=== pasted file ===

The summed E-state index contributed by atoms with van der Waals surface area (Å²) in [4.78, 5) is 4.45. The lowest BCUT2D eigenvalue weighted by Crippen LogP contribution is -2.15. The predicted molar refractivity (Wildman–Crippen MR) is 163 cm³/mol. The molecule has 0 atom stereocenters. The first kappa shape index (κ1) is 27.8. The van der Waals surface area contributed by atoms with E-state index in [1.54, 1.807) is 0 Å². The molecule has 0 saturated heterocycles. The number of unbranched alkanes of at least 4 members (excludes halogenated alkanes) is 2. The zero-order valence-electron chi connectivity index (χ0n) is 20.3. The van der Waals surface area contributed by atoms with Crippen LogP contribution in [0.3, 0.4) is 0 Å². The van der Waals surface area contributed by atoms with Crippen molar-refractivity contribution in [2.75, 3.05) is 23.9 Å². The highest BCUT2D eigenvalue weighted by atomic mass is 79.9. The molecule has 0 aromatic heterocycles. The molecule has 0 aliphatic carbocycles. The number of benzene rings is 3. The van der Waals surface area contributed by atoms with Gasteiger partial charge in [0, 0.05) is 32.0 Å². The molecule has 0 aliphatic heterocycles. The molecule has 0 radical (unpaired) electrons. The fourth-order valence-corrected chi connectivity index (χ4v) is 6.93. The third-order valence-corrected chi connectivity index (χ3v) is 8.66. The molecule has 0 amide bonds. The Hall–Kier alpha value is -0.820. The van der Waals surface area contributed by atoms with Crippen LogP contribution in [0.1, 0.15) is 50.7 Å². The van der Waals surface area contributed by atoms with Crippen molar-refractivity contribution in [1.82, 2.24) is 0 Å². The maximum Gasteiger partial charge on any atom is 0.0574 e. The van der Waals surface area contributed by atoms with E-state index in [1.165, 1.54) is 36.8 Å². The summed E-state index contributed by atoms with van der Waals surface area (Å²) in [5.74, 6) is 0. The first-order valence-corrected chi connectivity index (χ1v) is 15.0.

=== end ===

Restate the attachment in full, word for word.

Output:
The summed E-state index contributed by atoms with van der Waals surface area (Å²) in [4.78, 5) is 4.45. The lowest BCUT2D eigenvalue weighted by Crippen LogP contribution is -2.15. The predicted molar refractivity (Wildman–Crippen MR) is 163 cm³/mol. The molecule has 0 atom stereocenters. The first kappa shape index (κ1) is 27.8. The van der Waals surface area contributed by atoms with E-state index in [1.54, 1.807) is 0 Å². The molecule has 0 saturated heterocycles. The number of unbranched alkanes of at least 4 members (excludes halogenated alkanes) is 2. The zero-order valence-electron chi connectivity index (χ0n) is 20.3. The van der Waals surface area contributed by atoms with Crippen LogP contribution in [0.3, 0.4) is 0 Å². The van der Waals surface area contributed by atoms with Crippen molar-refractivity contribution in [2.75, 3.05) is 23.9 Å². The highest BCUT2D eigenvalue weighted by atomic mass is 79.9. The molecule has 0 aromatic heterocycles. The molecule has 0 aliphatic carbocycles. The number of benzene rings is 3. The van der Waals surface area contributed by atoms with Gasteiger partial charge in [0, 0.05) is 32.0 Å². The molecule has 0 aliphatic heterocycles. The molecule has 0 radical (unpaired) electrons. The fourth-order valence-corrected chi connectivity index (χ4v) is 6.93. The third-order valence-corrected chi connectivity index (χ3v) is 8.66. The molecule has 0 amide bonds. The Hall–Kier alpha value is -0.820. The van der Waals surface area contributed by atoms with Crippen LogP contribution in [0.1, 0.15) is 50.7 Å². The van der Waals surface area contributed by atoms with Crippen molar-refractivity contribution in [1.82, 2.24) is 0 Å². The maximum Gasteiger partial charge on any atom is 0.0574 e. The van der Waals surface area contributed by atoms with E-state index in [1.165, 1.54) is 36.8 Å². The summed E-state index contributed by atoms with van der Waals surface area (Å²) in [5.74, 6) is 0. The first-order valence-corrected chi connectivity index (χ1v) is 15.0.